Tag: comets

July Fly-by

We started the month celebrating a somber 4th of July. Why did it feel more like a funeral than Independence Day? Could it be that here in California we’re all basically under house arrest? Except for our convicted criminals. They’re being let out of jail by the thousands. Anyway, I thought Titus’s rendition of the Star Spangled Banner fit the mood. Here’s the link.

Joel and Nathan got to take a road trip with their Opa up to Idaho to visit cousins. Besides an amazing show of hospitality by Tom’s middle brother and his family, Joel finally got some good catfish-ing under his now 15-year-old belt.

My IG Birthday greeting to this remarkable boy read like this:

“Happy Birthday to my fish catching, game hunting, piano playing, fly tying, snowcave sleeping, omelette flipping, anything high climbing, board shredding, highest peak in the lower 48 summiting, Gospel sharing, bike jumping, poker winning, truth loving, schoolwork dodging, gun toting, arrow sending, Bible thumping, trouble making, thrill seeking, wilderness surviving, double daring, son Joel. And that just describes the first 2 years of your teens. I can’t imagine what God has in store for you in the years to come. He obviously custom made you for adventure.”

Unfortunately, he and Titus have been unemployed since March. Tom, thankfully still has a job, but the camp being shut down for 5 months has obviously been a hardship. Keeping a houseful of 3 teenage boys, and 2 that might as well be, busy and in order with no work, no school, no camps, and limited interaction with friends has been a challenge to say the least. Mainly they’ve just been running wild in the woods all spring and summer. But honing those wilderness survival skills isn’t such a bad idea given our current political climate.

I was able to reign them in briefly to do some night-sky gazing recently. Jupiter and Saturn have been stunning this month. Our telescope was able to give us the first clear view of Saturn’s rings we’ve ever had. And of course, there was the Neowise comet. I think there might be one or two nights left to catch a glimpse of this 3-mile wide space rock orbiting our sun. You can find it right below the Big Dipper. I’m reposting some illustrations the boys did back in 2019 of the various kinds of space rocks and a poem to help you remember each kind.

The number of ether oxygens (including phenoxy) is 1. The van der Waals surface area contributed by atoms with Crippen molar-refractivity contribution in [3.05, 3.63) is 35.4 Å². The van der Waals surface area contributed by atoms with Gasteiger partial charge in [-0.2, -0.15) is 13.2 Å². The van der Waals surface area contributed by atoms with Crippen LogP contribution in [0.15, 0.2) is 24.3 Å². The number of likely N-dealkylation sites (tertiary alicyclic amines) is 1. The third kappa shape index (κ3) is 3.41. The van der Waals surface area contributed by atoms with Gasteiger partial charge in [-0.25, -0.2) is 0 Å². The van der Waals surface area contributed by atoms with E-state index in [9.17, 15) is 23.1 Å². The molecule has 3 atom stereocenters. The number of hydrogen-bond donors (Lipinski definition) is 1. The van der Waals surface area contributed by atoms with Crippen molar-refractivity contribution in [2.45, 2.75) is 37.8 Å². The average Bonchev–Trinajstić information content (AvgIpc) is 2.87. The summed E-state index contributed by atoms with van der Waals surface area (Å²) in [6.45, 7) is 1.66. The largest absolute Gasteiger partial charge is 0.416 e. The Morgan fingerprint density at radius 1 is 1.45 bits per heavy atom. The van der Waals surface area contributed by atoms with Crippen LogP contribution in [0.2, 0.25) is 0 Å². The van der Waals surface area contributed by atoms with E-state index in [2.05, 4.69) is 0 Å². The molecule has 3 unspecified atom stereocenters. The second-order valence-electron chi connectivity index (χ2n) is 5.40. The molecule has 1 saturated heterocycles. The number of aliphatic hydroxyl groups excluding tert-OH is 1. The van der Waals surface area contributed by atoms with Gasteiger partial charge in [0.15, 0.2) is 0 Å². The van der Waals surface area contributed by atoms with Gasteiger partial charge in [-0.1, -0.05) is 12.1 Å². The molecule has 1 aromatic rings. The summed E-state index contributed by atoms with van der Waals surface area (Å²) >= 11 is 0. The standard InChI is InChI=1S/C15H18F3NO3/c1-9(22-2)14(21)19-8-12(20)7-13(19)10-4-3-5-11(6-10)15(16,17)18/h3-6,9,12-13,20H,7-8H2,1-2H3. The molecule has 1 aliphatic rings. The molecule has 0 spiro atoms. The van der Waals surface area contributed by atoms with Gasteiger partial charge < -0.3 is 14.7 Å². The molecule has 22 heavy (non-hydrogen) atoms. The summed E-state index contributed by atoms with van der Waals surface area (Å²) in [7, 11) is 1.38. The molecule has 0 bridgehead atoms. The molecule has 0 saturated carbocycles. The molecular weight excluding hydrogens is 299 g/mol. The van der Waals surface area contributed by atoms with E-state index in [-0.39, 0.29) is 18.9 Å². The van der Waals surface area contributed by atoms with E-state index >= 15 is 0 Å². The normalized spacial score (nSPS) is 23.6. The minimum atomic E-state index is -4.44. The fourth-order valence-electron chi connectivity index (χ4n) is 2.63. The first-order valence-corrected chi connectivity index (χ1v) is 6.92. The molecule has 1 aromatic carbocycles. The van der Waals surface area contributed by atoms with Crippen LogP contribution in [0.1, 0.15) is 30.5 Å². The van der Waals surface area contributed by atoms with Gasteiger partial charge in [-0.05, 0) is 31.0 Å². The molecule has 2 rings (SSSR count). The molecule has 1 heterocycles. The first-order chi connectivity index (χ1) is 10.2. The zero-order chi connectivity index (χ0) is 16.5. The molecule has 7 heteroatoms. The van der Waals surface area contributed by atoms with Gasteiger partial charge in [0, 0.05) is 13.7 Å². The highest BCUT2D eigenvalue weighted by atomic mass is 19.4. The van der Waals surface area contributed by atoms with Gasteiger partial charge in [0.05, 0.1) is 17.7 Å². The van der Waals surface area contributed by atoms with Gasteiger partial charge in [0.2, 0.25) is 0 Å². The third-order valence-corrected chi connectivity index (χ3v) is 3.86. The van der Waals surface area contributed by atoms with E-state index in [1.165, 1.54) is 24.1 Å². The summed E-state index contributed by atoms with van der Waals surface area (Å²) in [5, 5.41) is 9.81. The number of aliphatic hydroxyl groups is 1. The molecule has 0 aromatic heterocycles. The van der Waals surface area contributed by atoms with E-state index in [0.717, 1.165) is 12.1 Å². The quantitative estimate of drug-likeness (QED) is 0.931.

“Dirty snowball out in space

with smudgy tail making chase

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Ice melts off and leaves behind

Dirt and rocks that sometimes find

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Their way through Earth’s thick atmosphere

But burn all up before getting here

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Except for sometimes they crash on through

And hopefully don’t land on you!”

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The End.

Titus wasn’t interested in our childish bit of poetic nonsense so here are some more accurate definitions from him.img_3536

Anyway, hope your July has been star-spangled and that August will still find us all fighting for the land of the free and the home of the brave.

 

Friday’s Factoid Week 14

We’re studying space rocks right now and pulled out a rhyme we made up last go-around to remember all the different kinds. You can check out the original by clicking here.

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Dirty snowball out in space

With smudgy tail making chase.

img_3541

Ice melts off and leaves behind

Dirt and rocks that sometimes find…

img_3537

Their way through Earth’s thick atmosphere

But burn all up before getting here.

img_3542

Except for sometimes they crash on through

And hopefully don’t land on you!

THE END

Below is a summary of definitions complements of Titus and if you click here there’s a link to a bonus Friday Flashback!

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Friday’s Factoid 15 (by Titus and Nathan)

We are learning about space rocks. NASA had a contest to name a big asteroid that some people are afraid will hit the earth in a 170 years. Mom said they should name it Angst because it makes people scared but I thought they should name it Petros which means rock since that is all it is. Here is a picture of my asteroid (Titus, 9).
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There is a new comet that we might get to see this year. It needs a name too but there isn’t a contest. I think it should be named Pit because when comets hit planets they leave a big pit. This comet will be the brightest comet ever. I drew a picture of it (Nathan, 5).
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Teacher’s Two-Cents (by Mom)
In our study of asteroids this week, we came across a term that I had not heard before: “albedo,” which refers to an object’s surface reflectivity. The particular asteroid we were looking at (the one with no name) reflected only about 3% of the light hitting it as compared to our moon’s albedo of 12%, the Earth’s 37%, or Venus’s 65%. I got to thinking about some of the people in my life who just really seem to reflect Jesus more than others. It’s the same light shining on all of us but what is it that gives some people a more luminous “albedo” than others? What about my own surface needs to be polished in order to reflect more of Christ’s light? “For God, who said, “Let light shine out of darkness,” has shone in our hearts to give light of the knowledge of the glory of God in the face of Jesus Christ.” 2 Corinthians 4:6
Question of the day: What’s your albedo?